Adequate cerebral blood flow (CBF) is mainly governed by neurovascular coupling (NC) which adapts local CBF to underlying cortical activity, and cerebral autoregulation (CA) that tends to maintain constant CBF despite changes in arterial blood pressure (BP). Since it was suggested that resistance vessels play an important role in both mechanisms, we investigated their regulative interplay by performing a functional transcranial Doppler (f-TCD) test under different orthostatic conditions.Methods
Fifteen healthy volunteers performed a visual reading test stimulation task after stabilized in sitting, supine and upright position on a tilt table. Simultaneously, BP and heart rate (HR) were recorded by a photoplethysmographic method and CBF velocity was measured with TCD in left posterior cerebral artery, and, as a reference, also in right middle cerebral artery. Evoked flow velocity (FV) responses were evaluated by a control system approach for systolic and diastolic data. Parameters studied were baseline FV with eyes closed, stable FV under stimulation (gain), oscillatory feature (natural frequency) and damping (attenuation) of the control system model, rate time, and also systolic and diastolic BP and HR. ANOVA test was used for comparing the values of variables in different postural settings, inferring statistical significance at a p < 0,05 level.Results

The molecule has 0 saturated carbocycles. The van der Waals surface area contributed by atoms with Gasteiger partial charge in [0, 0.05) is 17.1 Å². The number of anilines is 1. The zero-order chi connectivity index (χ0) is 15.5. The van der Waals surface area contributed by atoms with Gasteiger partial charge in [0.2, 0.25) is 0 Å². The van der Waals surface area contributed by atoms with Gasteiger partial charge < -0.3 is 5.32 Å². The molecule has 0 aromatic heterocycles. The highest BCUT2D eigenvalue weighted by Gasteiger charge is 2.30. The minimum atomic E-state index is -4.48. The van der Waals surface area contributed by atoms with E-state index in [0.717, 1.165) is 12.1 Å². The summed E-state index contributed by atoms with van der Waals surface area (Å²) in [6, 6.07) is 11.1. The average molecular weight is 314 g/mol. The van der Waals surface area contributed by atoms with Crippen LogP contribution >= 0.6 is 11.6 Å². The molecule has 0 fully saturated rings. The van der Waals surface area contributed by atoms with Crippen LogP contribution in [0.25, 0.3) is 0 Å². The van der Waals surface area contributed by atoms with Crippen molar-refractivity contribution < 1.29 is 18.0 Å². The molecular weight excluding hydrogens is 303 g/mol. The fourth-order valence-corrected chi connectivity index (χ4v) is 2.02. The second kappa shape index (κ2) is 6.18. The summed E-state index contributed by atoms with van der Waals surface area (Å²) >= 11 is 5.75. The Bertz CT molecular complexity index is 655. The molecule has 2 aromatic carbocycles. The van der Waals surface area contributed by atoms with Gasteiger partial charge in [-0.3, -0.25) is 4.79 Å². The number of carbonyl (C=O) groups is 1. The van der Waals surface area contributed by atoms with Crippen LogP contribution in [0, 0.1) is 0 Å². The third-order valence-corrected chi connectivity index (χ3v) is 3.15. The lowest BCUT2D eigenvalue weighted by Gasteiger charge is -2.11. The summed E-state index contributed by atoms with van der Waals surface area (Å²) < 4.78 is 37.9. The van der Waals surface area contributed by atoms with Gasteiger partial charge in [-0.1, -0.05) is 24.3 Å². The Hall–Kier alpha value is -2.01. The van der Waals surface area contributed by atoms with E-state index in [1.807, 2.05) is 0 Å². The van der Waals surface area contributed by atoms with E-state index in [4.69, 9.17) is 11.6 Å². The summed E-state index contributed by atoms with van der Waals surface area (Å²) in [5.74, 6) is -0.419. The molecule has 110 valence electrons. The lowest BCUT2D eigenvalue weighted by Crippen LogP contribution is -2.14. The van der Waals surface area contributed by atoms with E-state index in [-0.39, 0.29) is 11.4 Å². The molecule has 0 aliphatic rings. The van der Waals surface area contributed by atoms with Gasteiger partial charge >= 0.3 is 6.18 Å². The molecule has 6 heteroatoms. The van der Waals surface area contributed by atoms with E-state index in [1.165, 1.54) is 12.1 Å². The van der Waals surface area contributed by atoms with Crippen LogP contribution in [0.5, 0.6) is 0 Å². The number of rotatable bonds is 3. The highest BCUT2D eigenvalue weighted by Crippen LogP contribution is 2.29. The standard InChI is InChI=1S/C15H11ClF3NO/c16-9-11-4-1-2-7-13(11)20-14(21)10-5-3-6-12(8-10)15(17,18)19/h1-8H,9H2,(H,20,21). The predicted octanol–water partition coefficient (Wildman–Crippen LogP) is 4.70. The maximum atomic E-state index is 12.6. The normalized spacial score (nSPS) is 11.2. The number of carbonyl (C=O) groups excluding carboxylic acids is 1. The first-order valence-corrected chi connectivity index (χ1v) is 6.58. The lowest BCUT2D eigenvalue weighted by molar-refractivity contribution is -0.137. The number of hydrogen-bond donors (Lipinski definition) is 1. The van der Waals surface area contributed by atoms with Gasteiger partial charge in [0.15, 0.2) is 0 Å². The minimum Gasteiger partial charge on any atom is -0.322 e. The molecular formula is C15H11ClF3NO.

Although there was a significant variation on the different orthostatic conditions in systolic (p = 0,027) and diastolic (p = 0,001) BP and HR (p = 0,0001), there was no significant change in the basal or evoked CBF velocities.Conclusions
An intact CA compensates the different orthostatic conditions completely thus allowing an independent regulation of NC according to the metabolic needs of cortical stimulation.